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Rising Star

In 2009 the Aspen Institute named Brown as one of 24 "Rising Stars" in American politics and awarded her with a Rodel Fellowship

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Personal Life

Brown lives in Portland with her husband Dan Little who she has been married to for almost 20 years and is also a stepmother to  two children. She identifies as bisexual and was America's first openly bisexual statewide officeholder. 

Photo: Brown kissing Storm Large at Basic Rights Oregon's 27th annual Dinner Auction in 2009. Photo by Byron Beck.

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Cut D.C. Trip Short

On Wednesday, Feb. 11 2015 Brown left is the national conference for the Association of Secretaries of State in Washington D.C. two days early.

The 2015 Winter Conference runs from February 10-13, 2015, and draws top state officials from around the country.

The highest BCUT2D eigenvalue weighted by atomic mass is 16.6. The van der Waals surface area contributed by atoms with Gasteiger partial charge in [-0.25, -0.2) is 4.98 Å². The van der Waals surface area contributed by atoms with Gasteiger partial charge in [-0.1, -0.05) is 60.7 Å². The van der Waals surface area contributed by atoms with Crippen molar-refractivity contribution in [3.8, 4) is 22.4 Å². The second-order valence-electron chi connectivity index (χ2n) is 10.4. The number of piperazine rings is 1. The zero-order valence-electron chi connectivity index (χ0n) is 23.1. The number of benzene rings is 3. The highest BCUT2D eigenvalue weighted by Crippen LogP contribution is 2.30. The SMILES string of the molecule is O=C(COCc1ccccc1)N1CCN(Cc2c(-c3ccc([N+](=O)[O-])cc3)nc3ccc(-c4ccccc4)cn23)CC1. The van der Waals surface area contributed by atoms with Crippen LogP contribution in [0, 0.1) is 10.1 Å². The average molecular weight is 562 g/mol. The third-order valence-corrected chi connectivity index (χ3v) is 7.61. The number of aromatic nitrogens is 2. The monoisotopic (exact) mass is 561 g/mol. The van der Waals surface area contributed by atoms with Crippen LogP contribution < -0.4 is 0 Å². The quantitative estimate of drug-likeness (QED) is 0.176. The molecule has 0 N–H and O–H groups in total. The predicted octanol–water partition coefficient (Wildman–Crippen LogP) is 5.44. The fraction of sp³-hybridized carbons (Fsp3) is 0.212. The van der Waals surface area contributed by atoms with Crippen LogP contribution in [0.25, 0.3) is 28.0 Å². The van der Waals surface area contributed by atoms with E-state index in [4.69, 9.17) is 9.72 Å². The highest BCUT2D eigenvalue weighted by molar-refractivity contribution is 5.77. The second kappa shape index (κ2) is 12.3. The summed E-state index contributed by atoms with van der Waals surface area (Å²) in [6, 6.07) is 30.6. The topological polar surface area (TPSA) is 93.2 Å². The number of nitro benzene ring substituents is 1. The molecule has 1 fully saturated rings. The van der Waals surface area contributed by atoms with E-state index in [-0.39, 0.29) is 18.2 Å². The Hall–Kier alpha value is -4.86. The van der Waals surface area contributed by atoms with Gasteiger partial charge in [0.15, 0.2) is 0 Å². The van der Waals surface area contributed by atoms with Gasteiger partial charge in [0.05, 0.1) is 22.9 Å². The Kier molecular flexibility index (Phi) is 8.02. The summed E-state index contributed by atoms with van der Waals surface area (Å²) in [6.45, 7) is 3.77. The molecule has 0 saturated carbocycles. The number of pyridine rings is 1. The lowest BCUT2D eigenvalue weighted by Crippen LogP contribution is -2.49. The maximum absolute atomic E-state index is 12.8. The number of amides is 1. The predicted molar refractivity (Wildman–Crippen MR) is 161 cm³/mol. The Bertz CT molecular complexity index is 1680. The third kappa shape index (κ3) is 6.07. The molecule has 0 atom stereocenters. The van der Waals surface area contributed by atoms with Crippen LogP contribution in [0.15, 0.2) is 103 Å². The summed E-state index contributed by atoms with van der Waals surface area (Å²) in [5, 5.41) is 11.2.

Brown's spokesperson, Tony Green, confirmed she is on her way back to Oregon, and that her return is ahead of schedule. 

According to multiple sources at the highest level of State Government, her return is tied to a potential resignation by the embattled Governor John Kitzhaber.

Photo: Kate Brown with Peter Johnson (left) and George Vranas (right).

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Governor of Oregon

Governor John Kitzhaber released a statement Friday, Feb. 13 announcing his resignation.

Kate Brown will now serve as the Governor until the next general biennial election. A new governor can be elected in 2016. 

Kate Brown will be the second female Governor of Oregon. 

Photo Credit: Kate Brown with Dianne Lin by Byron Beck